OREMUS: 20 November 2004

Steve Benner steve.benner at oremus.org
Fri Nov 19 21:33:08 GMT 2004


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OREMUS for Saturday, November 20, 2004
Edmund, King of the East Angles, Martyr, 870

O Lord, open our lips.
And our mouth shall proclaim your praise.

Blessed are you, God our Father,
for you have enabled us to share 
in the inheritance of the saints in the light. 
You have rescued us from the power of darkness 
and transferred us into the kingdom of your beloved Son, 
in whom we have redemption and the forgiveness of sins. 
He is the image of the invisible God, the firstborn of all creation; 
for in him all things in heaven and on earth were created.
He himself is before all things, and in him all things hold together. 
For these and all your mercies, we praise you:
Father, Son, and Holy Spirit,
Blessed be God for ever!

An opening canticle may be sung. 

http://www.oremus.org/ocan.html

Psalm 72

Give the king your justice, O God,*
 and your righteousness to the king's son;
That he may rule your people righteously*
 and the poor with justice;
That the mountains may bring prosperity to the people,*
 and the little hills bring righteousness.
He shall defend the needy among the people;*
 he shall rescue the poor and crush the oppressor.
He shall live as long as the sun and moon endure,*
 from one generation to another.
He shall come down like rain upon the mown field,*
 like showers that water the earth.
In his time shall the righteous flourish;*
 there shall be abundance of peace
   till the moon shall be no more.
He shall rule from sea to sea,*
 and from the River to the ends of the earth.
His foes shall bow down before him,*
 and his enemies lick the dust.
The kings of Tarshish and of the isles shall pay tribute,*
 and the kings of Arabia and Saba offer gifts.
All kings shall bow down before him,*
 and all the nations do him service.
For he shall deliver the poor who cries out in distress,*
 and the oppressed who has no helper.
He shall have pity on the lowly and poor;*
 he shall preserve the lives of the needy.
He shall redeem their lives from oppression and violence,*
 and dear shall their blood be in his sight.
Long may he live,
   and may there be given to him gold from Arabia;*
 may prayer be made for him always,
   and may they bless him all the day long.
May there be abundance of grain on the earth,
   growing thick even on the hilltops;*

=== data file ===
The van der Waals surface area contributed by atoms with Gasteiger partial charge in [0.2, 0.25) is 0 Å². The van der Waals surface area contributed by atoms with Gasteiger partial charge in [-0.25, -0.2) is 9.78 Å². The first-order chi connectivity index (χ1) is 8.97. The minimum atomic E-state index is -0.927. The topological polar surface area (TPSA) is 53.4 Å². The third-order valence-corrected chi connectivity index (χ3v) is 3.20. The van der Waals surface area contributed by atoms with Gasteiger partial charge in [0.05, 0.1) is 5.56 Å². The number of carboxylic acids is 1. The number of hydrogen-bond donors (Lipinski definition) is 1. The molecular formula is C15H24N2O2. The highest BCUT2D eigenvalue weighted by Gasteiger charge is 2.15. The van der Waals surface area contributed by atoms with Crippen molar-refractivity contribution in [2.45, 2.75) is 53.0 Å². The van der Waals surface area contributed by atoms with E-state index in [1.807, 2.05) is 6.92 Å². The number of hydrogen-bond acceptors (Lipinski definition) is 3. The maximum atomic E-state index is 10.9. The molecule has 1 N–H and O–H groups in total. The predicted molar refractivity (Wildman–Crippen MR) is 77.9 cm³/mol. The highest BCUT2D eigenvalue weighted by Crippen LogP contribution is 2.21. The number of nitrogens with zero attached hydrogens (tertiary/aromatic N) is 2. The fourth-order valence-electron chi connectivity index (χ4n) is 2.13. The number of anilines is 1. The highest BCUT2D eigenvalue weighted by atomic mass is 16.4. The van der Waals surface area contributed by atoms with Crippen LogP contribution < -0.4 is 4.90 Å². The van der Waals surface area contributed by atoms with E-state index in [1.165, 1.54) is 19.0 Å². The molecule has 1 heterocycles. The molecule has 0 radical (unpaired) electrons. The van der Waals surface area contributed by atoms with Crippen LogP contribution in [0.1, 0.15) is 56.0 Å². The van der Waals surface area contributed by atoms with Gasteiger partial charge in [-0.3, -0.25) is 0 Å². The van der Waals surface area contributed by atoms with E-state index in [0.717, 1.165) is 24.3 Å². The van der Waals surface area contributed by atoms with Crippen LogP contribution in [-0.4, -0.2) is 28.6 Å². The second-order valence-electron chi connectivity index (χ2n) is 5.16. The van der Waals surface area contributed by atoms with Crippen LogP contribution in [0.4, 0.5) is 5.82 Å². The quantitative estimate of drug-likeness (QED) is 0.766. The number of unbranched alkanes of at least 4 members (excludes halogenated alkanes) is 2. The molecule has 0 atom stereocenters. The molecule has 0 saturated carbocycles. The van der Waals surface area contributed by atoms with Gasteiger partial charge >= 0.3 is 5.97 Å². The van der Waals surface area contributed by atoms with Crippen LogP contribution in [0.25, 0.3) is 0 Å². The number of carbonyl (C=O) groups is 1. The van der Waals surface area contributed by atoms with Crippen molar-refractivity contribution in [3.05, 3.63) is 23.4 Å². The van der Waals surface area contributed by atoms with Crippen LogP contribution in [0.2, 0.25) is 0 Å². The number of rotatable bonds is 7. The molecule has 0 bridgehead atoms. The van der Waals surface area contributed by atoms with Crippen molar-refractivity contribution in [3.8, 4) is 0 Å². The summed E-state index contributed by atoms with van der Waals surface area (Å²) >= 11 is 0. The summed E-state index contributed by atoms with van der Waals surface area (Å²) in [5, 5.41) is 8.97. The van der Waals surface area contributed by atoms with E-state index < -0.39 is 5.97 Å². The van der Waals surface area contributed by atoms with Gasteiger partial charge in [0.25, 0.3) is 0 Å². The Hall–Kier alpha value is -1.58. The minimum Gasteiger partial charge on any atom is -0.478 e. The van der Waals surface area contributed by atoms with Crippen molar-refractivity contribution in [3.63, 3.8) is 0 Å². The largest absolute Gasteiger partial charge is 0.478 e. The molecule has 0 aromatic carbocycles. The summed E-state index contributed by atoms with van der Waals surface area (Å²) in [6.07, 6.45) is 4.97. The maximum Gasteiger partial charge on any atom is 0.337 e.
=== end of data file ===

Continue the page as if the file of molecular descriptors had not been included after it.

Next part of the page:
may its fruit flourish like Lebanon,
   and its grain like grass upon the earth.
May his name remain for ever
   and be established as long as the sun endures;*
 may all the nations bless themselves in him
   and call him blessed.
Blessed be the Lord God, the God of Israel,*
 who alone does wondrous deeds!
And blessed be his glorious name for ever!*
 and may all the earth be filled with his glory.
   Amen. Amen.

A Song of the New Creation (Isaiah 43:15-21)

'I am the Lord, your Holy One,
the Creator of Israel, your king.'

Thus says the Lord, who makes a way in the sea,
a path in the mighty waters,

'Remember not the former things,
nor consider the things of old.

'Behold, I am doing a new thing;
now it springs forth, do you not perceive it?

'I will make a way in the wilderness
and rivers in the desert,  
to give drink to my chosen people,

'The people whom I formed for myself,
that they might declare my praise.'

Psalm 149

Alleluia!
   Sing to the Lord a new song;*
 sing his praise in the congregation of the faithful.
Let Israel rejoice in his maker;*
 let the children of Zion be joyful in their king.
Let them praise his name in the dance;*
 let them sing praise to him with timbrel and harp.
For the Lord takes pleasure in his people*
 and adorns the poor with victory.
Let the faithful rejoice in triumph;*
 let them be joyful on their beds.
Let the praises of God be in their throat*
 and a two-edged sword in their hand;
To wreak vengeance on the nations*
 and punishment on the peoples;
To bind their kings in chains*
 and their nobles with links of iron;
To inflict on them the judgement decreed;*
 this is glory for all his faithful people.
   Alleluia!

READING [John 18:33-37]:

Pilate entered the headquarters again, summoned Jesus,
and asked him, 'Are you the King of the Jews?' Jesus
answered, 'Do you ask this on your own, or did others
tell you about me?' Pilate replied, 'I am not a Jew, am
I? Your own nation and the chief priests have handed you
over to me. What have you done?' Jesus answered, 'My
kingdom is not from this world. If my kingdom were from
this world, my followers would be fighting to keep me
from being handed over to the Jews. But as it is, my
kingdom is not from here.' Pilate asked him, 'So you are
a king?' Jesus answered, 'You say that I am a king. For
this I was born, and for this I came into the world, to
testify to the truth. Everyone who belongs to the truth